Enhanced therapeutic effect of mutiple injections of HSV-TK + GCV gene therapy in combination with ionizing radiation in a mouse mammary tumor model

Maria T. Vlachaki, Madhu Chhikara, Laura Aguilar, Xiaohong Zhu, Kam J. Chiu, Shiao Woo, Bin S. Teh, Timothy C. Thompson, Edward Brian Butler, Estuardo Aguilar-Cordova

Research output: Contribution to journalArticlepeer-review

39 Scopus citations


Purpose: Standard therapies for breast cancer lack tumor specificity and have significant risk for recurrence and toxicities. Herpes simplex virus-thymidine kinase (HSV-tk) gene therapy combined with radiation therapy (XRT) may be effective because of complementary mechanisms and distinct toxicity profiles. HSV-tk gene therapy followed by systemic administration of ganciclovir (GCV) enhances radiation-induced DNA damage by generating high local concentrations of phosphorylated nucleotide analogs that increase radiation-induced DNA breaks and interfere with DNA repair mechanisms. In addition, radiation-induced membrane damage enhances the 'bystander effect' by facilitating transfer of nucleotide analogs to neighboring nontransduced cells and by promoting local and systemic immune responses. This study assesses the effect of single and multiple courses of HSV-tk gene therapy in combination with ionizing radiation in a mouse mammary cancer model. Methods and Materials: Mouse mammary TM40D tumors transplanted s.c. in syngeneic immunocompetent BALB-c mice were treated with either adenoviral-mediated HSV-tk gene therapy or local radiation or the combination of gene and radiation therapy. A vector consisting of a replication-deficient (E1-deleted) adenovirus type 5 was injected intratumorally to administer the HSV-tk gene, and GCV was initiated 24 h later for a total of 6 days. Radiation was given as a single dose of 5 Gy 48 h after the HSV-tk injection. A metastatic model was developed by tail vein injection of TM40D cells on the same day that the s.c. tumors were established. Systemic antitumor effect was evaluated by counting the number of lung nodules after treating only the primary tumors with gene therapy, radiation, or the combination of gene and radiation therapy. To assess the therapeutic efficacy of multiple courses of this combinatorial approach, one, two, and three courses of HSV-tk + GCV gene therapy, in combination with radiation, were compared to HSV-tk or XRT alone and to sham-treated animals. (Treatments were repeated at 7-day intervals from the HSV-tk injection.) Results:Both single-therapy modalities reduced tumor growth by 11% compared to controls, while the combined therapy resulted in a decrease of 29%. Median survival was 36 days in the combined therapy group, compared to 33 days in the monotherapy groups and 26 days in the control group. In the metastatic model, the number of lung nodules was reduced by 59.5% after HSV-tk gene therapy, whereas radiotherapy had no effect on metastatic growth. Combined therapy led to an additional 66.7% reduction in lung colonization. Compared to controls, local tumor growth was maximally suppressed by three courses of combined therapy (51.5%), followed by two courses of combined therapy (37.2%), and three sessions of XRT alone (35.6%). Median survival was also significantly prolonged to 58 days with the three courses of combined therapy, followed by two courses, to 45 days. All other treatment groups demonstrated median survival times between 26 and 35 days, while controls had a median survival of 24 days.Conclusions: These results indicate that multiple courses of HSV-tk therapy in combination with radiation improve the therapeutic efficacy of this approach and may provide therapeutic implications for the treatment of human breast cancer and other solid tumors.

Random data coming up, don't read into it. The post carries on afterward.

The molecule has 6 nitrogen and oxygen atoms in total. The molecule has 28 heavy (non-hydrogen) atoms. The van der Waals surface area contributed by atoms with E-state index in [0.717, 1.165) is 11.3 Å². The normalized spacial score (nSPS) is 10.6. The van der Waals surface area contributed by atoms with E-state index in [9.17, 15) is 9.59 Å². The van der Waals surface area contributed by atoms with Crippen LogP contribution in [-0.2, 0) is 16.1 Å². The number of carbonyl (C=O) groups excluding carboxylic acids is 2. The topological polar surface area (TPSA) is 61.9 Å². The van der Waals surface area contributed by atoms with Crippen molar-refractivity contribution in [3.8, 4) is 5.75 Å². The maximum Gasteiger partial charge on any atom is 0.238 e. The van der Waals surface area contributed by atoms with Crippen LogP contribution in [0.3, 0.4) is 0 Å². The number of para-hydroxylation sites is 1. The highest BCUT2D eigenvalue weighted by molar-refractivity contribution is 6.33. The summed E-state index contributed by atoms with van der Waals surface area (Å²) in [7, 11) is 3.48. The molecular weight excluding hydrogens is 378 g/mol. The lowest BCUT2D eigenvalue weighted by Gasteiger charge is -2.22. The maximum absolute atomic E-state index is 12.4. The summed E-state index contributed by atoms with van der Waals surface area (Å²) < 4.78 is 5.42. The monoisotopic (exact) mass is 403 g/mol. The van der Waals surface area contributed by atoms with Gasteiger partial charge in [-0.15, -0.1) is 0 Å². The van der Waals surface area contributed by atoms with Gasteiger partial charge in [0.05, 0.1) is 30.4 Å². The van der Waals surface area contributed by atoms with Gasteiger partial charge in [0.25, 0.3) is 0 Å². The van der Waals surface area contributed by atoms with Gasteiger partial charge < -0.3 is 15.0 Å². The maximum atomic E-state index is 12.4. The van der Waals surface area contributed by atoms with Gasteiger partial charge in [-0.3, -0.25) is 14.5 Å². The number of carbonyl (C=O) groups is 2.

Original languageEnglish (US)
Pages (from-to)1008-1017
Number of pages10
JournalInternational Journal of Radiation Oncology Biology Physics
Issue number4
StatePublished - Nov 15 2001


  • Adenoviral vector
  • Breast cancer
  • Gene therapy
  • Herpes simplex virus thymidine kinase
  • Radiotherapy

ASJC Scopus subject areas

  • Oncology
  • Radiology Nuclear Medicine and imaging
  • Radiation


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